Woah, what a response to the Helpful Content Update Analysis Spreadsheet I released. 1,666 of you downloaded it since it was released! I’ve gotten so many great pieces of feedback like this one and this one, along with some pretty cool ideas on how to use ChatGPT on the 124 prompts I provide.
A little while after releasing it, I got a DM from Tony Hill. He had a great idea – lets hop on Twitter (X) Spaces and chat about some of our favorite prompts.
Our conversation revolved around USING the spreadsheet of 124 prompts I created. This tool is designed to help you analyze your sites in the wake of the recent Google Helpful Content Update.
Here’s what we covered:
🤝 Get the Helpful Content Analysis Spreadsheet, a spreadsheet with 124 perceived factors from Google’s Helpful Content Update, allowing users to score each factor from 1-10 to identify website improvement areas.
Tony emphasized the dangers of relying exclusively on keywords. He pointed out the possibility of overlapping content and suggested adding an “Ask Me” or “Ask the Expert” section on websites. This can unearth unique content topics directly from your audience.
I’ve experienced success by focusing on topics not just based on popular keywords but by looking at gaps in content. One such tactic was creating YouTube videos around my site’s top-ranking articles. Tony echoed the sentiment, emphasizing the value of exploring untapped topics.
We both agreed that some sites might need a rigorous content update process, or even looking at deleting content that was “written for keywords” and isn’t getting any clicks from Search, and isn’t really great content.
2. Editorial Process
Tony pays industry experts to review his content, ensuring quality and authenticity.
On my end, I’ve found collaborative bartering to be useful. An example I surfaced: collaborating with a plumber, offering to optimize their website’s SEO in exchange for their expert insights.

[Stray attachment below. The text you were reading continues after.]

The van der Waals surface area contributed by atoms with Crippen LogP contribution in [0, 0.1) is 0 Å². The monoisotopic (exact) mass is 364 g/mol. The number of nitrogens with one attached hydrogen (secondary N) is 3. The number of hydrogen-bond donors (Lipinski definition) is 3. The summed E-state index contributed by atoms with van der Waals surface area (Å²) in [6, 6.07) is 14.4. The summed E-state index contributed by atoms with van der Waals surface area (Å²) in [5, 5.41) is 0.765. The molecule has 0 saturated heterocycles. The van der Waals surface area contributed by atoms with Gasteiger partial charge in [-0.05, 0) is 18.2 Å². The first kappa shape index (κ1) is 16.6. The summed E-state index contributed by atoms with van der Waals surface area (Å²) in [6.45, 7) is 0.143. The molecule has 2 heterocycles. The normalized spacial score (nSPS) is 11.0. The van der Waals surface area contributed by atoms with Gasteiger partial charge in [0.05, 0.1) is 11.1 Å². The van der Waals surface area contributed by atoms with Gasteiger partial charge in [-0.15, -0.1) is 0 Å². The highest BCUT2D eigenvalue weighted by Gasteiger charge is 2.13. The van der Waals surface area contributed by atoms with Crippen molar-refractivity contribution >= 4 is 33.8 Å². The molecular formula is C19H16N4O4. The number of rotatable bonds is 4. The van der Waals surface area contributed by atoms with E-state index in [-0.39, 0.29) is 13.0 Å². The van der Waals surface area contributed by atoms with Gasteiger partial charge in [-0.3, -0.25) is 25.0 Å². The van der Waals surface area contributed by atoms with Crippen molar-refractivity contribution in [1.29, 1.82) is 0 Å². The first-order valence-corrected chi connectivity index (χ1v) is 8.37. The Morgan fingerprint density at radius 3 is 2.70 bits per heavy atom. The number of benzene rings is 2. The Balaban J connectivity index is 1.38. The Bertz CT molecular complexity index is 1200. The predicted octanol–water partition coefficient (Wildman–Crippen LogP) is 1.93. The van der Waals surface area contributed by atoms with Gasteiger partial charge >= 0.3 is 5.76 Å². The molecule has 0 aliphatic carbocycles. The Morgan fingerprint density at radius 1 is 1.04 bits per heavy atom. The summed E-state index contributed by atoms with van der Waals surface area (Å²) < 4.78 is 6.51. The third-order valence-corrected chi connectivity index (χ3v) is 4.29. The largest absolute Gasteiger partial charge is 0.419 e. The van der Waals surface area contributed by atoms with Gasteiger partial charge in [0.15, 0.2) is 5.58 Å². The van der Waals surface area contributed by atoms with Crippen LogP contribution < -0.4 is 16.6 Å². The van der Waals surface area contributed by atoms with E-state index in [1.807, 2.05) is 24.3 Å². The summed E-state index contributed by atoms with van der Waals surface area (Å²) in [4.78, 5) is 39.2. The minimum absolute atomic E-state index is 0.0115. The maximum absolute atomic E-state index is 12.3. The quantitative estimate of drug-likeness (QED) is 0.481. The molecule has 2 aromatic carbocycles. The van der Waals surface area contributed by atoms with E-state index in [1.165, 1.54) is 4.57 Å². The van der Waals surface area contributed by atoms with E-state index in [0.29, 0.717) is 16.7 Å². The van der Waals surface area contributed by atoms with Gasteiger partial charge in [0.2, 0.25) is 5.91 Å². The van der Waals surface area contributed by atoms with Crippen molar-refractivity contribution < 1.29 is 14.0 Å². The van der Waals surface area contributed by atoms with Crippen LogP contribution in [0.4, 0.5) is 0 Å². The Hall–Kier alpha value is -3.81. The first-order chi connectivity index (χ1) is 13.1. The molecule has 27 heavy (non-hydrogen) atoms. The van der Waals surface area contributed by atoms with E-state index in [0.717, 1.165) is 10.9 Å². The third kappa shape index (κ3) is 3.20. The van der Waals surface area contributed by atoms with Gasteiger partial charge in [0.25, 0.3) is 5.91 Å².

Tony surfaced a “reverse HARO” strategy – where you use HARO as a publisher to get expert quotes and insights. Brilliant.
3. On Page Elements
There is a challenge to content length. And also how to gauge user engagement to optimize content.
Tony recommended tools, such as Hotjar, Crazy Egg, and Lucky Orange, allow site owners to watch how users interact with their content in real-time. I added Microsoft Clarity as a free tool to that list.
We both agree that shorter content seems to be doing better these days.
🤝 We consult with websites large and small on how to improve their sites to gain more traffic and money. Interested in learning more? Take a look at our Website Reviews
Regarding comments – we’re both IN. Open them up on your site (that’s our opinion). Perhaps seed an article with a question to get the conversation going.
Tony thinks about using ChatGPT to generate potential questions related to the article topic and even subsequent follow-up questions. He emphasizes the value in follow-up questions, similar to platforms like Reddit.
5. Content Authenticity and Authority
Trying to show experience & authority in your content?
I discussed changing the perspective of articles to first-person to make content more personal and relatable.
When digging for content insights, don’t underestimate Amazon reviews. I shared an example of a deep-diving into lamp product reviews to source sensory details, focusing on aspects like brightness and texture. You can use this information in your product reviews.
Of course, Tony shared some ways to use ChatGPT to help with all of this.
6. Visual Content
Both of us acknowledged the challenge of creating visuals for complex topics. For instance, while I find it straightforward to create images for an appliance website, doing the same for a finance website poses challenges.
I’ve successfully used tools like SGE, and Tony mentioned leveraging ChatGPT for ideation, such as charts.
I shared about how Thomas is using ChatGPT Vision to interpret pictures into charts and entire articles. Look at all of those entities making their way into your content!
7. Content Updates
Tony has devised a system using a custom plugin that differentiates minor tweaks from major content overhauls, with the latter triggering the “last updated” date.
We debated “how much content” needs to change to warrant updating the publish date? We settled on between 5-15%, while acknowledging that we didn’t really know.
Wrapping it up
We honestly only got through 5-10 of the 124 prompts that the spreadsheet highlights for the HCU.
We both agreed we could do a part 2, 3, 4…
I hope this recap has helped! If you DO want to listen to the entire recording, you can access it here.
Good luck! Whether your site was hit hard or not by the HCU, there are a lot of things we ALL can learn about how Google wants sites to look going forward.